Call for Abstracts on Transnational Dispute Resolution in an increasingly digitalized world.

The call for abstracts for the ‘Transnational Dispute Resolution in an Increasingly Digitalized World’ conference is now open until 1 December 2021. This online conference will be hosted by the Center for the Future of Dispute Resolution at Ghent University on Thursday 24 March 2022.

The increased digitalization in the field dispute resolution, which received a boost from the Covid-19 pandemic, raises a number of important questions in terms of privacy, cybersecurity, data protection and artificial intelligence, going from rather practical concerns (how to protect the information exchanged, how to organize the taking of evidence, how to comply with the various obligations, etc.) to more fundamental inquiries (does it scare litigants off, does it foster or rather compromise efficiency, etc.).

The Nigerian Court of Appeal recently revisits the principles for the grant of Mareva Injunction

The focus of this write-up is a brief case note on a recent decision of the Nigerian Court of Appeal (reported two days ago) on Mareva injunction.

The principal concern of a judgment creditor is that it should reap the fruits of the judgment. A judgment is useless or nugatory if the judgment debtor has no assets within the jurisdiction of the court and the judgment debtor is unwilling to comply with the court’s judgment. A prospective judgment debtor could frustrate the administration of justice and commercial effectiveness of a judgment by moving away all its assets from the Nigerian jurisdiction to another jurisdiction. The remedy of a Mareva injunction (or freezing injunction) was developed as a means of curtailing this form of bad litigation tactics by a judgment debtor. In reality, a Mareva injunction is similar to interlocutory and anticipatory injunctions. It is similar to an interlocutory injunction because it is granted pending the determination of the dispute between the parties. It is similar to an anticipatory injunction because it anticipates that there is a real likelihood that a prospective judgment debtor would take its assets out of the court’s jurisdiction in order to frustrate the effectiveness of a judgment.[1]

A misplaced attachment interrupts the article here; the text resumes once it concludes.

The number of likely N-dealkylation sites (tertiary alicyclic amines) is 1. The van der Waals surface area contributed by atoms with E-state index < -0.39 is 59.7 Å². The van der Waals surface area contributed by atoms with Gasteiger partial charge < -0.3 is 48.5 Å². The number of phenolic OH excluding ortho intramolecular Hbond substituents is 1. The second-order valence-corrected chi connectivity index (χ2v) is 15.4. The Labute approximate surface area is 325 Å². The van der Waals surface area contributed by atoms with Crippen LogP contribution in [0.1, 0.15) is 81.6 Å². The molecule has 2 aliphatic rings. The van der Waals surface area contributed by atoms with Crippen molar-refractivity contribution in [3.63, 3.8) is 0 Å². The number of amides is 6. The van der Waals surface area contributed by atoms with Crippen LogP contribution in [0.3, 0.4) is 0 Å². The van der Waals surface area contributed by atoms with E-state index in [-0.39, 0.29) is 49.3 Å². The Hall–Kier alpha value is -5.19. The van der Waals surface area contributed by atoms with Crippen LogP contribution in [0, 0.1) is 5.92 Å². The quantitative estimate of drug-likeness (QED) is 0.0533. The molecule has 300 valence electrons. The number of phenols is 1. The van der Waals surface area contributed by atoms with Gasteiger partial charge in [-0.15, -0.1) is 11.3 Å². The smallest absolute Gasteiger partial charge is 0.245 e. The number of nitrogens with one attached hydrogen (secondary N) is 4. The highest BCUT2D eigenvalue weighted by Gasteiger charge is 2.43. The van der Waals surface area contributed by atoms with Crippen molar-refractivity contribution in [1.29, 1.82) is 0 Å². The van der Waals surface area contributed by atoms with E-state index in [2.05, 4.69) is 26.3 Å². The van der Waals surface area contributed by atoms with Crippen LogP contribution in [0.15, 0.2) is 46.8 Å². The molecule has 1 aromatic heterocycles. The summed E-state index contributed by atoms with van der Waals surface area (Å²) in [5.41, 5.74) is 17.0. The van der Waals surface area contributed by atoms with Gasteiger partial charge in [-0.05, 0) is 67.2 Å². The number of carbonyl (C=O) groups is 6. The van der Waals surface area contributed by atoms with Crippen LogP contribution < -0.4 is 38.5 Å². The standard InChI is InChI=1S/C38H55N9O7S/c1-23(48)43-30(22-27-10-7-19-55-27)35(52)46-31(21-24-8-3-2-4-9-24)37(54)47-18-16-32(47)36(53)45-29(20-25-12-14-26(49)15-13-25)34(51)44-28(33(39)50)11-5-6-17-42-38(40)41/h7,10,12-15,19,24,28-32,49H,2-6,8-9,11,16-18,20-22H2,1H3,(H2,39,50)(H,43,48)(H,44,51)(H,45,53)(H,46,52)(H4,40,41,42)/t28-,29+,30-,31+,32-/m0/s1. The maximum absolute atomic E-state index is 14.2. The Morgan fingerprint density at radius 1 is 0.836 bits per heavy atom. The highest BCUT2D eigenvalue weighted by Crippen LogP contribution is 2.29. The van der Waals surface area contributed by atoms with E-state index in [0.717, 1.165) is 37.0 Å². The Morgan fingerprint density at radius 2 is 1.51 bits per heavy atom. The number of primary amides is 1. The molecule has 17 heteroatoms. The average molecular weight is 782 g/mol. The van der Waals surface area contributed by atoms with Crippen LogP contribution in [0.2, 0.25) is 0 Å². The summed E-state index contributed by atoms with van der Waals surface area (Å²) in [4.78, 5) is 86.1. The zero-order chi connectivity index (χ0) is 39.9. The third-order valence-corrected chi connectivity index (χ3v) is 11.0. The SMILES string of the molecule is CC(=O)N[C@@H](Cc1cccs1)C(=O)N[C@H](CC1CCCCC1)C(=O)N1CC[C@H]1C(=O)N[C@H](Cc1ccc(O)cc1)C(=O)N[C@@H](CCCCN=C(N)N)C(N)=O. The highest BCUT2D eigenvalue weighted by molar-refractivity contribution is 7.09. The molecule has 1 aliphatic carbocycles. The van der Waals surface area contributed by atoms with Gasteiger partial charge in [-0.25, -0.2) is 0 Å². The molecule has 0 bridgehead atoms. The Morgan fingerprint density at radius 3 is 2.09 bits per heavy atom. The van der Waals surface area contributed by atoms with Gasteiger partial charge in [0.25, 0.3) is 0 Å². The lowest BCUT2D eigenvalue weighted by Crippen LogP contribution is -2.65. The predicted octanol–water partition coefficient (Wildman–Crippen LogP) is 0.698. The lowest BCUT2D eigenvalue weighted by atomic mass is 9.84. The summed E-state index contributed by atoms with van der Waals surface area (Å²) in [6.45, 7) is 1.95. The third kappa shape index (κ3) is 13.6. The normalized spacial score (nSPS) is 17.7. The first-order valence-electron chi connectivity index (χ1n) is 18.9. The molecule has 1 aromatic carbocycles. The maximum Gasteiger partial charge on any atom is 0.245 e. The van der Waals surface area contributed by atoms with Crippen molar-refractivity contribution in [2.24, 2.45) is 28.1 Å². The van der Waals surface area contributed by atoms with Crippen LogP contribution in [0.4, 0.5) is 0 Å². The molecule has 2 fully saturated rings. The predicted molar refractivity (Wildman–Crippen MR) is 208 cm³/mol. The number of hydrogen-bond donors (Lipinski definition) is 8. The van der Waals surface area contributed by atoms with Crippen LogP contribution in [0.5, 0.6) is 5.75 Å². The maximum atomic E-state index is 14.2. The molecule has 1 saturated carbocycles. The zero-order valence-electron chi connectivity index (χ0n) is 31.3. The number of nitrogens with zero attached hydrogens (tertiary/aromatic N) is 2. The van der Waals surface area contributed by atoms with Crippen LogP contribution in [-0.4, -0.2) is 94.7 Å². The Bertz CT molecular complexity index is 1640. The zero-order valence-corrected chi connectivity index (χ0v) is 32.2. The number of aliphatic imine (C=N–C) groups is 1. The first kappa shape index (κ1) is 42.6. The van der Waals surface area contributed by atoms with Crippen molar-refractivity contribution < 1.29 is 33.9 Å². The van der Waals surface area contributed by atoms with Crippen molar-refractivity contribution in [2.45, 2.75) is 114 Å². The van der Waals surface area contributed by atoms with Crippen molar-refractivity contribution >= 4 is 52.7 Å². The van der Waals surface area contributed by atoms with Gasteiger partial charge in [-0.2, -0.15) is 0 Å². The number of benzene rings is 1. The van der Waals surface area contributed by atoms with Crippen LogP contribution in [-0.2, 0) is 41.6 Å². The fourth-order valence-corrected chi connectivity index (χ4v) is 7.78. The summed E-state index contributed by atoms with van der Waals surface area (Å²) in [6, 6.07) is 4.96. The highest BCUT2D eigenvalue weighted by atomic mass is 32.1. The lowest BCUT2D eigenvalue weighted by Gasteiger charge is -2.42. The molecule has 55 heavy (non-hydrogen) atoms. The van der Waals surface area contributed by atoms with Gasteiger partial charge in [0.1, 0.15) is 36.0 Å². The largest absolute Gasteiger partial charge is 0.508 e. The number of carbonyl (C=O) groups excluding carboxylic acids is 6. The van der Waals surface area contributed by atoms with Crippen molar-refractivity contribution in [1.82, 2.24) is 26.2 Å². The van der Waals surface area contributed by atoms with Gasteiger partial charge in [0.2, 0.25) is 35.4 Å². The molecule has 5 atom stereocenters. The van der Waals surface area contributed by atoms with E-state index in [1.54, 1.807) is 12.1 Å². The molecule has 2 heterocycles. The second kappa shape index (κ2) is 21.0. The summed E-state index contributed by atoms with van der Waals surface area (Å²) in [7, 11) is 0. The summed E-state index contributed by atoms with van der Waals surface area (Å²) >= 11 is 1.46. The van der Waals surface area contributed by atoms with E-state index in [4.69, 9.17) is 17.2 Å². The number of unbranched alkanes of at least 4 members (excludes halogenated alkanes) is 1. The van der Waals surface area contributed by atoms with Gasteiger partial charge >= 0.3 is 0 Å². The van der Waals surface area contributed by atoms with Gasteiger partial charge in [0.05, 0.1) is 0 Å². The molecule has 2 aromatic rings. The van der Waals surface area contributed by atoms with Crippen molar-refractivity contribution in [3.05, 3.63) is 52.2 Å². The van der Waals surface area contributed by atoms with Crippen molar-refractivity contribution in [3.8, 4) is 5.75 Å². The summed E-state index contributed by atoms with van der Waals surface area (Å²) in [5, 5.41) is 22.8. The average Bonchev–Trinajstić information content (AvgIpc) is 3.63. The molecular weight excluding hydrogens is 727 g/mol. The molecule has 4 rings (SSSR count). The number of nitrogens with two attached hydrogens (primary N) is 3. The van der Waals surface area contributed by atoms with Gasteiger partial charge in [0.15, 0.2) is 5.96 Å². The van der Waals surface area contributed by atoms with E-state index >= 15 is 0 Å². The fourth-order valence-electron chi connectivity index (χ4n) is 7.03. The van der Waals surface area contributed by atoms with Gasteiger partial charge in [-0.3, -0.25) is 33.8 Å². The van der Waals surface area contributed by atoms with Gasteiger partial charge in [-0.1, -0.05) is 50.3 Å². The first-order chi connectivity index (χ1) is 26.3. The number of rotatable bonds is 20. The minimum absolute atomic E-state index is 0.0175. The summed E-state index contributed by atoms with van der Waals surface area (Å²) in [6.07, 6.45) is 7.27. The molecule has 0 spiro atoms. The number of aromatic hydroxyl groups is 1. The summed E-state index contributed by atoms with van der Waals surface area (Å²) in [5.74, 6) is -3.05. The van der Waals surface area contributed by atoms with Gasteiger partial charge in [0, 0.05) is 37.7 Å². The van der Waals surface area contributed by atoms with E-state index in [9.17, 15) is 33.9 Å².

Service of process on a Russian defendant by e-mail. International treaties on legal assistance in civil and family matters and new technologies

Written by Alexander A. Kostin, Senior Research Fellow at the Private Law Research Centre (Moscow, Russia) and counsel atAvangard law firm

and Valeria Rzyanina, junior associate, Avangard Law Firm

The Decree of the Arbitrazh (Commercial) Court of the Volga District of December 23, 2019 N F06-55840 / 2019 docket numberN A12-20691 / 2019, addresses service of process on the Russian party by the Cypriot court by e-mail and thus the possibility of further recognition of a foreign judgment.

  1. Factual background

Avoidance of the debtor’s transactions within the framework of a foreign insolvency before a Russian court

Written by Alexander A. Kostin, Senior Research Fellow at the Private Law Research Centre (Moscow, Russia) and counsel atAvangard law firm

and Valeria Rzyanina, junior associate, Avangard Law Firm

(This is a synopsis of an article published  in the Herald of Civil Procedure Law Journal N 1/2021 in Russian)

 Issues concerning cross-border insolvency rarely arise in Russian case law. For this reason, the Decree of the Arbitrazh Court of the Moscow District dated 22.11.2018 docket number N A40-39791 / 2018 is of particular interest to both practitioners and academics.

  1. The factual background of case No. ?40-39791 / 2018

A bankruptcy procedure had been introduced at a German court against the Russian individual having the status of an individual entrepreneur under German law. After the opening of this procedure in Germany, the Russian debtor donated an apartment in Moscow to her daughter.

New Principles of Sovereign Immunity from Enforcement in India: The Good, The Bad, And The Uncertain (Part II)

This post was written by Harshal Morwale, an India-qualified international arbitration lawyer working as an associate with a premier Indian law firm in New Delhi; LLM from the MIDS Geneva Program (2019-2020); alumnus of the Hague Academy of International Law. 

Recently, the issue of foreign sovereign immunity became a hot topic in India due to the new judgment of the Delhi High Court (“DHC”) in the case of (KLA Const Tech v. Afghanistan Embassy). The previous part of the blog post analyzed the decision of the DHC.  Further, the post focused on the relevance of the United Nations Convention on Jurisdictional Immunities of States and Their Property. The post also explored the interplay between state immunity and diplomatic immunity.